Taylor Joshua Rankin’s duet “Touch/Still” followed the intermission. Here, Stephen Harrison’s cello began with a strong lead-in, with sparse notes dropped in by Kate Campbell’s piano in support. This sprinkle of notes becomes a torrent of ornamentation, with only whispers coming from the cello as it fades back. The crushing dissonance of the pair comes into consonance as the whole keyboard slowly comes into use. And the cello echoes: the piece ends on whispered notes as all four strings are bowed in a gentle rocking motion. Rushes and languorous passages throughout brought to mind elements of nature — gentle rain building into a shower, birds flitting into greenery, and finally leaves falling slowly to the ground.
The last piece was a 2008 work by the Russian composer Sofia Gubaidulina for a quintet comprised of three guitars, cello, and double-bass entitled “Repentance.” This timbral masterwork employed the guitars to an advantage, using all manners of plucking, striking, and even slides (uncommon for classical guitar). Gubaidulina did not want to use amplification for this work, and instead arranged the guitars as one ‘organism’ in order to bring their sounds to the front of the ensemble, and to the back rows of the house as well. A notedly spiritual if not religious person, the title draws one toward connotations of devout repentance, but the composer notes that this particular repentance is one of regret at not having been able to complete the work while life took her attention away from the task of composition. Very relatable indeed in these times.
In a nod to her note about ‘that particular sort of expressivity that low-pitched instruments possess’, Gubaidulina starts off this composition with the double-bass at the forefront. Guitars work together to complete each other’s phrases, and a mournful cello alternates with the hocketed notes of the guitars. The slides come out, and open fretted low notes from the guitar course underneath a shrill cello passage. Bowed and plucked double-bass stalks the guitars’ light harmonics with a dissonant edge, pure textures in counterpoint to complex melodic lines. Penderecki-like slides and clusters across fretboards lead to a riotous crescendo that fades into lyrical, measured harmonies. The piece ends with all in unison, peace from chaos.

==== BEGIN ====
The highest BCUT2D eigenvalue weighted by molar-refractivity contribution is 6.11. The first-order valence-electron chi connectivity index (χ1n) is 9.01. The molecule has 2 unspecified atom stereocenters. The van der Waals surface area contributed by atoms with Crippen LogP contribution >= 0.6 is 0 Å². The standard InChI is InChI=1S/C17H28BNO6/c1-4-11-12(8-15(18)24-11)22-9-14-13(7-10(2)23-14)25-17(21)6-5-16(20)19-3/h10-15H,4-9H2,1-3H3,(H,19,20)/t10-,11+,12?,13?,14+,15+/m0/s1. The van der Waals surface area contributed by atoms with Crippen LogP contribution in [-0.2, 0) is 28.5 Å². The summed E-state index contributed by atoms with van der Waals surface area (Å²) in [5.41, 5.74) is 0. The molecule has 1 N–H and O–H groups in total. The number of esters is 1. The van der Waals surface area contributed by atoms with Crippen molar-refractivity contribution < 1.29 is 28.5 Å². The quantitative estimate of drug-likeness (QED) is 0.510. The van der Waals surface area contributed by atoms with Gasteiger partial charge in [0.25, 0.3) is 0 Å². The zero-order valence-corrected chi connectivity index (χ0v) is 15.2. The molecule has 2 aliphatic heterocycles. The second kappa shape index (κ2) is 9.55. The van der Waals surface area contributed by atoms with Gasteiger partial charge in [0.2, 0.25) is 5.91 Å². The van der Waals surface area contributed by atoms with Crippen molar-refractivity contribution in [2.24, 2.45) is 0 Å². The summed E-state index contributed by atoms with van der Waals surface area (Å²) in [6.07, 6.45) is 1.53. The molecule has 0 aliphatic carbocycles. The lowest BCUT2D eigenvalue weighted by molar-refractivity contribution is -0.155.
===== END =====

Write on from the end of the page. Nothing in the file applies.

The striking contrast between and within these four pieces felt fitting, consanguine with our changing lifestyle in the early 2020s. Fast changes, strong and clear emotion, and heavy depth were the through lines in these pieces for me. There is no replacement for live performance, the raw vibrations pulsing out around you. Thankful that I experienced this set, I boarded BART and tuned in to the singing rails, strings ringing in my mind.
Evan Gilman is a musician, photographer, and coffee professional living in Oakland, CA. He has performed with Gamelan Sekar Jaya at ODC, the SF Symphony, the SF Ethnic Dance Festival, and many other engagements. His passion for both contemporary and traditional music has informed his travels, his photography, and his own compositions for guitar and percussion.